Tipping is one of those things you don't learn about in school, but it's probably one of the most important things you'll do as a consumer. So it seems necessary to explain things like who not to tip, who you absolutely should tip but probably forget to, and even some ways people have gotten creative with the sometimes-awkward ritual of tipping. Tipping isn't just something customary, it shows your appreciation for someone working incredibly hard to make your experience the best it can be. It's important not to short change these individuals, because often times they're working for tips alone (or less than minimum wage, plus tips).
And while there are a few people in society that decide to just tip 20% wherever they go, it is generally acceptable to tip a certain amount, derived from the amount of service you're being offered. All jobs are not created equal, and sometimes it's fitting to tip someone more for going above-and-beyond.
Bartending is no easy gig, it involves being on your feet all night, coming home smelling like stale booze, making below minimum wage, and dealing with every kind of annoying drunk you've ever met. So tipping your bartender is an absolute must, as tips also make up a majority of their income.
When figuring out how much to reward the person who literally makes happy hour happen, it's important to consider how much work is actually involved in each drink. For a simple pint of beer, or glass of wine, $1 per pour is considered standard. For cocktails that require more steps, like a gin and tonic, $2 is considered polite. If your bartender is a mixologist who is actually grinding fresh mint into your mojito, $2-$3 or 20% of the total price of the drink is considered fair. And be sure to add extra if you receive particularly excellent service, that is why they do that, after all.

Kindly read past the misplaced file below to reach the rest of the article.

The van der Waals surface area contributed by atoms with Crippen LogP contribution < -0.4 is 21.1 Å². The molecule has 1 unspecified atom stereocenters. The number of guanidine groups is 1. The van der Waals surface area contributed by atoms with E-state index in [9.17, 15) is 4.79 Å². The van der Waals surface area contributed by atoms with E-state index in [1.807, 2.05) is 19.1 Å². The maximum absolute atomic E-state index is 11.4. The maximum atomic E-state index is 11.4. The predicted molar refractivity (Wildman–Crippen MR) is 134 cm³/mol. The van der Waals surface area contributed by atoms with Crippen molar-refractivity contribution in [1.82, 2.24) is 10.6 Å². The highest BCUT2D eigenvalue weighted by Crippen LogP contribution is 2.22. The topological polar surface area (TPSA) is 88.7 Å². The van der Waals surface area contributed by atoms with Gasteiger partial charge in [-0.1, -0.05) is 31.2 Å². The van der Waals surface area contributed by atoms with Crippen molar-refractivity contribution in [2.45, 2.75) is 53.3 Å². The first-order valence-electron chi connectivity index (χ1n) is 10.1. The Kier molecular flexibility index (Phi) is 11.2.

Delivery people really can't be tipped enough. Their jobs are notoriously difficult and they're paid very little in salary. That said, the standard tip for most deliveries is 10%. But if you're ordering a pizza in the middle of a snowstorm, you need to tip way more. Tip what you would want to be tipped to walk or bike through whatever weather you see outside your window, and if you can't afford to tip, you can't afford delivery.
While people will sometimes say 15% is the standard tip to give your waiter, the national average is actually 19%. And in cities where the cost of living is considered higher, 20% is the norm. This is because your tips are the bulk of what your server will earn, as the federal government sets the standard minimum wage for servers at a paltry $2.13 per hour.
If you are supremely unhappy with your server and are tempted to write something sassy on your receipt instead of a tip, consider talking to management before denying someone their salary. Basically, if you think people deserve to be paid for doing work, you should always tip - even a grumpy server - at least 15%.
When going to a fancy event, it's important to anticipate tipping the coat check, so it's smart to have some singles handy. The standard tip for one coat is $1, even if the coat check isn't free. You might think coat checking is easy, but remember, coats are heavy, and big events require coat checkers to be not only fast, but super organized, so coats aren't being lost left-and-right.
If the event charges you to check your coat, pay the fee when you check in at the start, and hand them the tip when you come to pick it up. Tips are why coat checkers do what they do, but not everyone realizes that, so expect them to be way friendlier and speedier when they see you're someone who knows the coat-check etiquette.